People of Greek heritage may have a reputation for throwing plates around, but it's not because they don't want to do the dishes. Rather, smashing plates is time-honored tradition you might observe at a Greek restaurant or wedding reception. Origins of the practice are murky, but it may have begun in ancient Greece, and is said to have brought about the idea of kefi, which translates to good spirits and fun. Some also believe that breaking plates can ward off evil spirits or, at a wedding reception, bring good luck. Others just smash plates to show their appreciation for the band that's accompanying their revelry.
But of course, flying shards of pottery can be dangerous, so plate smashing was outlawed in the taverns of Greece in 1969. The practice still persists, however -- though sometimes it may take different, safer forms, such as flower throwing [sources: Lusher, Time].
Regardless of where it came from or how it's done, the endurance of the plate smashing tradition undeniably tells us something about the uniqueness of the Greek culture and its love of kefi. But Greek traditions go far beyond parties and dinnerware. Located at the crossroads of the world, between Europe and Asia, Greece has influenced civilization for thousands of years, helping to shape the fields of philosophy, mathematics, astronomy, sports, politics, literature and architecture.
Because of this rich history, the nation's culture is full of traditions, many of which stem from the importance of religion in Greek society. Once Emperor Constantine legally recognized Christianity in 312 A.D., the Greek Orthodox Church became a major influence in everyday Greek life. Specific religious festivals and rituals -- which you'll learn more about later in this article -- surrounding everything from birth and birthdays to marriage to death keep people's lives firmly rooted in the church and in Greek culture.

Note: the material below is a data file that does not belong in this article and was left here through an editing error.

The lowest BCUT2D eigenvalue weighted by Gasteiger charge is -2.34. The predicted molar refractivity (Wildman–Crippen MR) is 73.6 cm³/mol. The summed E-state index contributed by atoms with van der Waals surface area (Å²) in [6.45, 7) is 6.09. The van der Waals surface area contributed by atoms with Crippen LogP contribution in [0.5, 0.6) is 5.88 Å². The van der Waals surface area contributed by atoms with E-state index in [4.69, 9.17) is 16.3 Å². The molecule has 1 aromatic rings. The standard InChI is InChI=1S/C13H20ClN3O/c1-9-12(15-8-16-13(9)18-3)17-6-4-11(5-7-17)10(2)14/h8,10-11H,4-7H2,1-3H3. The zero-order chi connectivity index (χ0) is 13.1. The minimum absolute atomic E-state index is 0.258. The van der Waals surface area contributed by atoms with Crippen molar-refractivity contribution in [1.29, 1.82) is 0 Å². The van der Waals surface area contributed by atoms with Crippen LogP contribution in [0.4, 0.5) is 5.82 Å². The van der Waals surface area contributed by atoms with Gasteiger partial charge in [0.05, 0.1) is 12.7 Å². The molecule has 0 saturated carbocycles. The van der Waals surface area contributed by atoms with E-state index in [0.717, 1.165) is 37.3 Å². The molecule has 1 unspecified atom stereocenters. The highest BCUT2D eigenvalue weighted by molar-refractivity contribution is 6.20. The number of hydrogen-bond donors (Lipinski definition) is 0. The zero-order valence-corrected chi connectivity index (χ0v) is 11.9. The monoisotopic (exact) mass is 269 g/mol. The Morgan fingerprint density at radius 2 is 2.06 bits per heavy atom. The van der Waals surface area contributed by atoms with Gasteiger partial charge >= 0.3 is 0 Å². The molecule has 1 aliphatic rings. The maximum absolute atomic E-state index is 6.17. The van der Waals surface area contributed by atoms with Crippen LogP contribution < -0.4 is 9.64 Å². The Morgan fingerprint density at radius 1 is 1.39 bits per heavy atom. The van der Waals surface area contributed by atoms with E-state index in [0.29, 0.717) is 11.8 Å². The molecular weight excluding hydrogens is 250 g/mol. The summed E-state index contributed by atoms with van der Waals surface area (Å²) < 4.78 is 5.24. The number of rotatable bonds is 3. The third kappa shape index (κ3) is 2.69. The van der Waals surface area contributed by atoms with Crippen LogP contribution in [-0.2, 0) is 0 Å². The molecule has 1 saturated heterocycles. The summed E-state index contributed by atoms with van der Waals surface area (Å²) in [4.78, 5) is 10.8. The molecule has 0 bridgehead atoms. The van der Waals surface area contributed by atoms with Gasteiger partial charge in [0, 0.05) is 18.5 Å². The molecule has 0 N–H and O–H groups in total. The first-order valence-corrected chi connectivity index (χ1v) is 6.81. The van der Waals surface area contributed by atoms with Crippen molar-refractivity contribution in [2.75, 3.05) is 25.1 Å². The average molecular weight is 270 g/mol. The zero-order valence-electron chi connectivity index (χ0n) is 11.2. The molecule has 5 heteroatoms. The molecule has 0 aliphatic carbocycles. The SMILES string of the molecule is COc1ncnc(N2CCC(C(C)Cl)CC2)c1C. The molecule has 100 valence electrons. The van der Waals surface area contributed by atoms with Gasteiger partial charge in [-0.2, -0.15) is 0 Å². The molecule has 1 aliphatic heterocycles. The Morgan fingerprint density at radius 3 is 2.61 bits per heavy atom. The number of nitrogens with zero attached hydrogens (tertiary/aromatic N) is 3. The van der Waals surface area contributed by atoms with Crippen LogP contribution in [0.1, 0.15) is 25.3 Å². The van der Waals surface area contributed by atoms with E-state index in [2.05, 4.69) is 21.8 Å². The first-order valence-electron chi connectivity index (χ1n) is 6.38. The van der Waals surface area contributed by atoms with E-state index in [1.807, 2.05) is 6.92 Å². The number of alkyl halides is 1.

Family is also at the core of many Greek cultural traditions. For those of Greek heritage, immediate kin are often the most important people in their lives. Gender also plays an important role in the family dynamic; traditionally, males are more often in the public eye, and women tend to be comparatively private, preferring to serve as stalwarts of the church. In recent decades, however, this distinction has faded, with women entering the workforce and even taking up public office.
One thing that hasn't changed, though, is the Greeks' love of socializing around a spread of traditional food. Read on to savor more.